After two follow-up novels that, in my opinion, didn't quite live up to the deliciousness of series debut Wicked Lovely, I was delighted by Radiant Shadows. I'm ashamed to admit, I went into the book ready to not enjoy it. I wasn't very intrigued by the two characters central to the romantic pairing -- the High Queen's Bloodied Hands and brother, Devlin, and Ani, daughter of the Dark Court's Gabriel, halfling and hellraiser.
I am so glad I was wrong.
Radiant Shadows -- book four of the planned five-book Wicked Lovely cycle -- is more urban fantasy than paranormal romance, but perhaps better for this shift. The central theme -- the characters' search for a balance between Order and Discord in the world of Faerie -- echoes on nearly every page. Devlin -- created by his sisters Sorcha, the High Queen and Bananach, the embodiment of War -- is a conflicted character that doesn't have much of a place in his world. He is feared by all, loved by none, and has lived for many millenia in a self-imposed emotional cage of logic. However, he behaves illogically when he goes against his Queen's wishes and spares the life of then 3-year-old Ani, a half-mortal, half-Hound fae the queen says must not be allowed to live. He spends the next 14 years wondering about Ani and her importance, and questioning whether he did the right thing.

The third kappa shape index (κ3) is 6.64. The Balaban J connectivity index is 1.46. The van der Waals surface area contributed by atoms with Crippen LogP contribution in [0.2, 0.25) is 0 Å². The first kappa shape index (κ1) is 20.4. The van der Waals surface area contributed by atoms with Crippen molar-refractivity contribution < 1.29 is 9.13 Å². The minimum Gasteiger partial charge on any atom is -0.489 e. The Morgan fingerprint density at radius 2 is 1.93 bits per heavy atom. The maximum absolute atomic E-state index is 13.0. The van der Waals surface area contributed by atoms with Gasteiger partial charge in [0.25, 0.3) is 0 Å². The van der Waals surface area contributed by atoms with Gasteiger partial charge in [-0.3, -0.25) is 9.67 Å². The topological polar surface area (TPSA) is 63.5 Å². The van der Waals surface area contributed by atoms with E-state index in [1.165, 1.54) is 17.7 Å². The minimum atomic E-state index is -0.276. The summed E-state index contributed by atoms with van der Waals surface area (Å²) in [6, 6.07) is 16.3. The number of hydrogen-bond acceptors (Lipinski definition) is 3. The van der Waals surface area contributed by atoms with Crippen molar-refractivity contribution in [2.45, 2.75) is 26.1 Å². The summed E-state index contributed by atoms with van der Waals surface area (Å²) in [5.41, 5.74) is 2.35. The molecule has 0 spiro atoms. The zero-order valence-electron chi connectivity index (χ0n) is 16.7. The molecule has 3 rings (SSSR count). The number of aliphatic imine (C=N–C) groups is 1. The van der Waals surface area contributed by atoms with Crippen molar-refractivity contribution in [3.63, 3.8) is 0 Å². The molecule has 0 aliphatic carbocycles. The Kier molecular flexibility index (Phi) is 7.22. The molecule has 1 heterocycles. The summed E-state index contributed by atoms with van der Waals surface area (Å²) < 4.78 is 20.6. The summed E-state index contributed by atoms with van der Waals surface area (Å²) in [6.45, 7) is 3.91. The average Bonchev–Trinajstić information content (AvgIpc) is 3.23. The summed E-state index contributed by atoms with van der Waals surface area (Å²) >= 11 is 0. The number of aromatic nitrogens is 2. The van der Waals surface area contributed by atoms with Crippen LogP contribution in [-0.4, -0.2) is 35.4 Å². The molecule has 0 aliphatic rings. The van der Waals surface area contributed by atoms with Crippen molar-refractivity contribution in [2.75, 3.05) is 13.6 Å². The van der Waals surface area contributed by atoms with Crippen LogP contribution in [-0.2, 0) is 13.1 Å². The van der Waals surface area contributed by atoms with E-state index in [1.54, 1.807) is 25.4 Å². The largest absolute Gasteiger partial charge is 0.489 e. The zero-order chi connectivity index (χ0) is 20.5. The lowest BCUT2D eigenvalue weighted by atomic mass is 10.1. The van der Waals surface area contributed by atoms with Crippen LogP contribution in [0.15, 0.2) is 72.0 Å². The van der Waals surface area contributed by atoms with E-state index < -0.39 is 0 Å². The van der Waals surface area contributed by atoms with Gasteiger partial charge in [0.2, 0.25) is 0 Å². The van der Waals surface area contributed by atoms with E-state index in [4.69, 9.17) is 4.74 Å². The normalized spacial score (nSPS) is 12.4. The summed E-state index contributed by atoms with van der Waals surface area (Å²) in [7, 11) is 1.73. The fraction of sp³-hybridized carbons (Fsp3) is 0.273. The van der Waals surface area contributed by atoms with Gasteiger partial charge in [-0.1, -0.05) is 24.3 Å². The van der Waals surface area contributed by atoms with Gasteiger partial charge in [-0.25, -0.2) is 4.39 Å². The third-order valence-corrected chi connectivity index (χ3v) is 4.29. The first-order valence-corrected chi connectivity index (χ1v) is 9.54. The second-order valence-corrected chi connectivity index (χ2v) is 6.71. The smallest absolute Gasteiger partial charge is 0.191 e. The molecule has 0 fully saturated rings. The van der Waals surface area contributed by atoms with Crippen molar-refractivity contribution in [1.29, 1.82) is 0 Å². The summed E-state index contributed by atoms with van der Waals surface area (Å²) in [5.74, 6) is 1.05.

Ani, on the other hand, is barely mortal, but protected from her natural needs and instincts by her father, Gabriel, leader of the Wild Hunt, and her friend Irial, former King of Nightmares and patron of the Dark Court. She's not allowed to hunt to satiate her skin hunger for touch, or her dark fae hunger for emotions. As a result, she's a loose cannon that lives her life as the embodiment of "chaos under skin," as one character describes her.
I was skeptical about the Ani-Devlin pairing, but I should never have doubted the vision of Ms. Marr. Their partnership is one of the best of the series - it just works. There is a lot of respect in the relationship, and appreciation for qualities beyond the typical YA frame of reference. Devlin isn't as concerned with Ani's beauty as he is her willingness to fight alongside him, for example.
Although I was frustrated by the lack of pages spent advancing the Keenan-Aislinn-Seth storyline (my favorite, from book 1), I quickly became engrossed in the court intrigue and rich political conflicts spun in Radiant Shadows. And, the juicy and unexpected romance between Ani and Devlin quickly distracted me from the stasis of those other storylines. Another high point of the story, for me, was the subtle handling of the growing relationship between Irial and Niall. (Although, as a side note, I'm not sure how Leslie -- a mortal and former love interest of both dark fey -- fits in to that pairing. I'll be interested to see how it pans out in book five.)
Overall, this is a fantastic read and has restored my interest in the series. I will now be biting my nails in anticipation of the tale's conclusion in Darkest Mercy, due out in February 2011.